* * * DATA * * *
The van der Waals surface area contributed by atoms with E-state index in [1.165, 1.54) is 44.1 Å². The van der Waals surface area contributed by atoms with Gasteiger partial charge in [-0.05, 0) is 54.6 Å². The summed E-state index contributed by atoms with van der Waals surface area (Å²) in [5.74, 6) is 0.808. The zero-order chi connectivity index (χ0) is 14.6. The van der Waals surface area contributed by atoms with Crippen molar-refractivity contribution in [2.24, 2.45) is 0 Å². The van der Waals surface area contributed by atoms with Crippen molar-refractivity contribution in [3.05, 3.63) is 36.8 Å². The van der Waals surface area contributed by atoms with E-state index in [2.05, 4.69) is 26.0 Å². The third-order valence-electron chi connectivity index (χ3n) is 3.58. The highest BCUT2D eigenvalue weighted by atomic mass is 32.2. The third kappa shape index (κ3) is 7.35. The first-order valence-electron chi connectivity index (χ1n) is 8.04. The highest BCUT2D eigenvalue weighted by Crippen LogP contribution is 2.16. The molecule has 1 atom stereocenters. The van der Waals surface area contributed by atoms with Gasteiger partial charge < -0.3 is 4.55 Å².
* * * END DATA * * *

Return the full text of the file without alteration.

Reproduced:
The van der Waals surface area contributed by atoms with E-state index in [1.165, 1.54) is 44.1 Å². The van der Waals surface area contributed by atoms with Gasteiger partial charge in [-0.05, 0) is 54.6 Å². The summed E-state index contributed by atoms with van der Waals surface area (Å²) in [5.74, 6) is 0.808. The zero-order chi connectivity index (χ0) is 14.6. The van der Waals surface area contributed by atoms with Crippen molar-refractivity contribution in [2.24, 2.45) is 0 Å². The van der Waals surface area contributed by atoms with Crippen molar-refractivity contribution in [3.05, 3.63) is 36.8 Å². The van der Waals surface area contributed by atoms with E-state index in [2.05, 4.69) is 26.0 Å². The third-order valence-electron chi connectivity index (χ3n) is 3.58. The highest BCUT2D eigenvalue weighted by atomic mass is 32.2. The third kappa shape index (κ3) is 7.35. The first-order valence-electron chi connectivity index (χ1n) is 8.04. The highest BCUT2D eigenvalue weighted by Crippen LogP contribution is 2.16. The molecule has 1 atom stereocenters. The van der Waals surface area contributed by atoms with Gasteiger partial charge < -0.3 is 4.55 Å².